MKNP management set-up
I am impressed how my different successors as park superintendent and other personnel of the Mount Kanla-on Natural Park in Negros Island have sustained the management of the protected area after I vacated the position in June 2002.
I had the chance to revisit the MKNP on November 21-23, 2016 when I was with the staff of the Mindoro Biodiversity Conservation Foundation Inc. in facilitating the learning visit to the site of some stakeholders of the Mount Calavite Wildlife Sanctuary in Occidental Mindoro.
From what I had observed, seen, and heard, there are numerous insights that could be distilled on how PA management should be from the MKNP. While totally securing the MKNP from illegal and destructive activities is far from over, and there are numerous challenges still at hand, some noticeable efforts and innovations are worth looking into that will further boost it as one learning venue on good practices in PA management.
The dismantling of the former MKNP office, due to the rationalization of the Department of Environment and Natural Resources, did not create a vacuum on its management. DENR–Negros Island Regional Director Al Orolfo tasked Joan Nathaniel Gerangaya of the Community Environment and Natural Resources Office in Bago City to take over as the head of the MKNP, in addition to his main responsibility as the CENR officer. The DENR Region VI in Iloilo City has retained the supposedly regular position of park superintendent intended for the MKNP.
With only a handful of young and yet committed contractual personnel left to take charge of the daily activities in the MKNP, Joan reengineered the structure of his office to integrate and mainstream the management of the area into the overall system of CENRO Bago City. With this arrangement, the different units of the CENRO can be mobilized in the operations of the MKNP. This system is working well at the moment, and Joan said he is contended with the set-up, although he expressed that the PA management is quite heavy and absorbing most of his time and efforts. He is likewise the deputy park superintendent of the Northern Negros Natural Park.
I am wondering how many CENR officers in the country are in the same wavelength with Joan in terms of PA management. There are cases when it seems that PA is not given importance by some CENROs, who are similarly designated as park superintendents. Joan obliged with the challenges of the task, not only because it was assigned to him, but also being a Negrosanon, who believes that this legendary landmark of Negros Island should be protected.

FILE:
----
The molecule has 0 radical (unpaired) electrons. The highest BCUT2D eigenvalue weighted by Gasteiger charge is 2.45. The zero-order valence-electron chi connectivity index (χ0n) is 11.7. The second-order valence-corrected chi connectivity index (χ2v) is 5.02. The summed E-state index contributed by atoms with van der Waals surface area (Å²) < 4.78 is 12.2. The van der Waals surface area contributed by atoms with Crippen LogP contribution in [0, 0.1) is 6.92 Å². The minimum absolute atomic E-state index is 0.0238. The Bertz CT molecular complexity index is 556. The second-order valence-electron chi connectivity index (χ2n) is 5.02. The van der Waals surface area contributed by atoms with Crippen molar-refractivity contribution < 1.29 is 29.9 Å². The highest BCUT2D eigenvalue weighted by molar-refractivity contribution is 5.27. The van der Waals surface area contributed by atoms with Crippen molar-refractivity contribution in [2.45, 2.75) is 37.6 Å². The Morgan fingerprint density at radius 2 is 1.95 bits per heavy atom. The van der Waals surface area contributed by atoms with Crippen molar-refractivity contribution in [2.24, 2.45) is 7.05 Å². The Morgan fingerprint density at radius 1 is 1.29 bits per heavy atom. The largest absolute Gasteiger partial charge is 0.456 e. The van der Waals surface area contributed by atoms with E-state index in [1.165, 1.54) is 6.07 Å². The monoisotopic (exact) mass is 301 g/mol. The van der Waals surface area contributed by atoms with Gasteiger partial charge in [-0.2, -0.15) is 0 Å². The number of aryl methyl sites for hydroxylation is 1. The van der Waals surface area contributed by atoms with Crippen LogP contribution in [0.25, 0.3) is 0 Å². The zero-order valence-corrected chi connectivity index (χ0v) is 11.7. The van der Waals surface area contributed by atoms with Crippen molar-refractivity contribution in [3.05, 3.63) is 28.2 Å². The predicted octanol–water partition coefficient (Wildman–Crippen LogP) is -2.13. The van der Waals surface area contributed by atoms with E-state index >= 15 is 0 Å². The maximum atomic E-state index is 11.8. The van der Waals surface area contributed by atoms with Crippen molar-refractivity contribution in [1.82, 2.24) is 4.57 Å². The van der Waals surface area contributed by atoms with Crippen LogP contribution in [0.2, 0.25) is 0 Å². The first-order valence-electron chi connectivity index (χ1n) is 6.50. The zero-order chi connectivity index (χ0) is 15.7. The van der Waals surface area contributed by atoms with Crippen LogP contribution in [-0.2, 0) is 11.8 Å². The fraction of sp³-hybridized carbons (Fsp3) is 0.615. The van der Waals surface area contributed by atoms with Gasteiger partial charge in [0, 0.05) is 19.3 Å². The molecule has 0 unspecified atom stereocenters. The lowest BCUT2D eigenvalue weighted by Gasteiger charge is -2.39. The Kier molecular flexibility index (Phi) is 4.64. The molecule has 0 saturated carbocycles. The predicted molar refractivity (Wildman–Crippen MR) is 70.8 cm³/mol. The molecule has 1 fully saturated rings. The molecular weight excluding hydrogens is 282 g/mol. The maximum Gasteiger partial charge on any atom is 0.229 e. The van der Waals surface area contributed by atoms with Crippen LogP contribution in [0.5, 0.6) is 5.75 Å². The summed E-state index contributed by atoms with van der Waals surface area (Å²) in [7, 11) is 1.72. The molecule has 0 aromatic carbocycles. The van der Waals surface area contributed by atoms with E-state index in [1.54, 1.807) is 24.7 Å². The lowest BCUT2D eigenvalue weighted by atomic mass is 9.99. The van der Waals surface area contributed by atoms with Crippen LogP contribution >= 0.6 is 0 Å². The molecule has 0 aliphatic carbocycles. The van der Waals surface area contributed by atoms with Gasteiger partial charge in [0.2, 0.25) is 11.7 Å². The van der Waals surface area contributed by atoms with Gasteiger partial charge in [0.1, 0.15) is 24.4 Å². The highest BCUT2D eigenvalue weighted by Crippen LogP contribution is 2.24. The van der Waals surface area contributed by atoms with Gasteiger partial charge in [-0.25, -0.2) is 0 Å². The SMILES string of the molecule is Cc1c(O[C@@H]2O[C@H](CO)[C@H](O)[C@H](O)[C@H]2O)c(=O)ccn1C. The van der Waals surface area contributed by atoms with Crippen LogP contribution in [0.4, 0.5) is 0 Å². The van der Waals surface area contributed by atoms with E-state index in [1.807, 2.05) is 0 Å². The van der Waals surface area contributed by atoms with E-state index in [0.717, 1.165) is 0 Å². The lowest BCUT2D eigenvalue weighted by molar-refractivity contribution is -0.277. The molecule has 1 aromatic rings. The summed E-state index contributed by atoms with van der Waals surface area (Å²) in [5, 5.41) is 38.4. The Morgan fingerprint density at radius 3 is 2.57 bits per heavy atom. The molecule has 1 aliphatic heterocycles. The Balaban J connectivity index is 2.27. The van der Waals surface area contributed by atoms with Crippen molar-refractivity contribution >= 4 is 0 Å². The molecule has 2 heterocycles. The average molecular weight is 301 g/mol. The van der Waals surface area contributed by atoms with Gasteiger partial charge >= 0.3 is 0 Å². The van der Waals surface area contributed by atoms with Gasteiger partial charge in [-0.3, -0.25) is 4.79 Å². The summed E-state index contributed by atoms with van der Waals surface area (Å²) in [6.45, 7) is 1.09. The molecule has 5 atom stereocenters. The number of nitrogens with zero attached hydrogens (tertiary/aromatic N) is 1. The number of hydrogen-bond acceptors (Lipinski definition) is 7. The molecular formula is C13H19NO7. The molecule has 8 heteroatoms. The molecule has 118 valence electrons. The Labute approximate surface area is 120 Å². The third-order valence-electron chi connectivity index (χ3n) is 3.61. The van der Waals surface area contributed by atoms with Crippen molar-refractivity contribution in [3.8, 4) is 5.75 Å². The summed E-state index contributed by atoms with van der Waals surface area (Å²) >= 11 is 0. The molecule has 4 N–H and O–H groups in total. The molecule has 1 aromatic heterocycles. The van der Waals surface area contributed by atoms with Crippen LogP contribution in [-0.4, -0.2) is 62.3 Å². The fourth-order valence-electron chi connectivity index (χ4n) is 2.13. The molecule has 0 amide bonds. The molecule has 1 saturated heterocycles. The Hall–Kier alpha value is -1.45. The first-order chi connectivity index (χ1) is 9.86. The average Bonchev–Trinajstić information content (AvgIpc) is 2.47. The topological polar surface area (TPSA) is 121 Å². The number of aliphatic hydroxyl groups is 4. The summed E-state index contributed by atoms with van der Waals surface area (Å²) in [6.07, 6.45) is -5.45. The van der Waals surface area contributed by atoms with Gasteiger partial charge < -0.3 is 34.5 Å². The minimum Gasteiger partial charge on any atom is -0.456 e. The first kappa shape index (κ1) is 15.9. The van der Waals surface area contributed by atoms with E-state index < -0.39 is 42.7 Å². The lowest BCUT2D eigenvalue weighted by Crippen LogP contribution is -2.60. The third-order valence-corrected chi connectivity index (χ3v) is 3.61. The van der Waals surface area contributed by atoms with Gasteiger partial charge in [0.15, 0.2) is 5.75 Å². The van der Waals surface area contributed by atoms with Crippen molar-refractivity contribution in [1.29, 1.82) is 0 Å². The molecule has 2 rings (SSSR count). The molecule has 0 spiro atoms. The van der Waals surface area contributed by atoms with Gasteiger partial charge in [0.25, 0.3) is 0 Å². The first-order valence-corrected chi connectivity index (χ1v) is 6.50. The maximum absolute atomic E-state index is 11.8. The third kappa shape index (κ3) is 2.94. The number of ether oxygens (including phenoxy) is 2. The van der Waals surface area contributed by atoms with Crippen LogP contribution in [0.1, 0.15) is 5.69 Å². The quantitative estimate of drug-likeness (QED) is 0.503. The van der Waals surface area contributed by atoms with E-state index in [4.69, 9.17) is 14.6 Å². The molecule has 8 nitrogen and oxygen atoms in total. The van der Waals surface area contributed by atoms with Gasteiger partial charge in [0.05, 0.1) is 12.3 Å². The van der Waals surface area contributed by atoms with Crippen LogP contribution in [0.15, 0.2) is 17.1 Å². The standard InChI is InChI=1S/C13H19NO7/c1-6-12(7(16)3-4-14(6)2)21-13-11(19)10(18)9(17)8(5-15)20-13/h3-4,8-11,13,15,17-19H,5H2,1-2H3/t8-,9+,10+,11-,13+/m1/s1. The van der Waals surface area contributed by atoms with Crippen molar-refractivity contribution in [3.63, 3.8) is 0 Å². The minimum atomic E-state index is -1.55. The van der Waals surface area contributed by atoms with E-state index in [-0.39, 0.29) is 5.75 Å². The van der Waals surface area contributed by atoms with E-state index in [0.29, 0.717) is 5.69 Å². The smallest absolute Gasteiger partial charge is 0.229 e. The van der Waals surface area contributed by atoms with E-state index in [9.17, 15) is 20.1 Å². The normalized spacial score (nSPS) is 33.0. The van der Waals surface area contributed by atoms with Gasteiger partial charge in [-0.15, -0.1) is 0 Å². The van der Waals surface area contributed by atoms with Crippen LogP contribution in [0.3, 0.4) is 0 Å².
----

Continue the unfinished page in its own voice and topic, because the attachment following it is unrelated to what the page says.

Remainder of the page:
As the park superintendent of the MKNP, Joan expressed that he could not just be complacent with arising issues. He said members of the MKNP Protected Area Management Board are actively involve in various working committees that are dealing with numerous concerns, and, therefore, it is only imperative for him and his staff to be proactive. He is conscious of his responsibility as the secretariat to the operations of the PAMB, and his accountability as the lead person to implement the decisions rendered by the MKNP board.
What is also inspiring, Joan added, is the active participation of communities in conservation activities. He cited the continuing efforts of the Kanla-on Green Brigade in forest protection and fire prevention and suppression. Several KGBs, who met with the group from Mindoro, testified that they are voluntarily working, because they see the need to protect the MKNP and they call it their very own home.
In a way, these volunteers have already internalized their participation in the management of the PA. Several other community groups in the MKNP are engaged in forest restoration, sustainable livelihood, and ecotourism, and Joan considers them as valuable partners in his assignment as the park superintendent.
I could only admire Joan of his overwhelming assignments, but he looks forward that there should be a separate entity within the DENR to concentrate in the management of the MKNP. While he and his staff are more than willing to prioritize concerns of the MKNP, they can't get away, too, with other equally important concerns of the CENRO.
This is where the challenge of the DENR regional offices and Biodiversity Management Bureau in pushing for the establishment of a regular protected area office in every declared protected area in the country, otherwise, we need more of the like of Joan, who is willing to sacrifice his time and efforts to accommodate multiple tasks and functions without additional remuneration. As a former park superintendent, I could only attest that working in a protected area is a reward by itself.*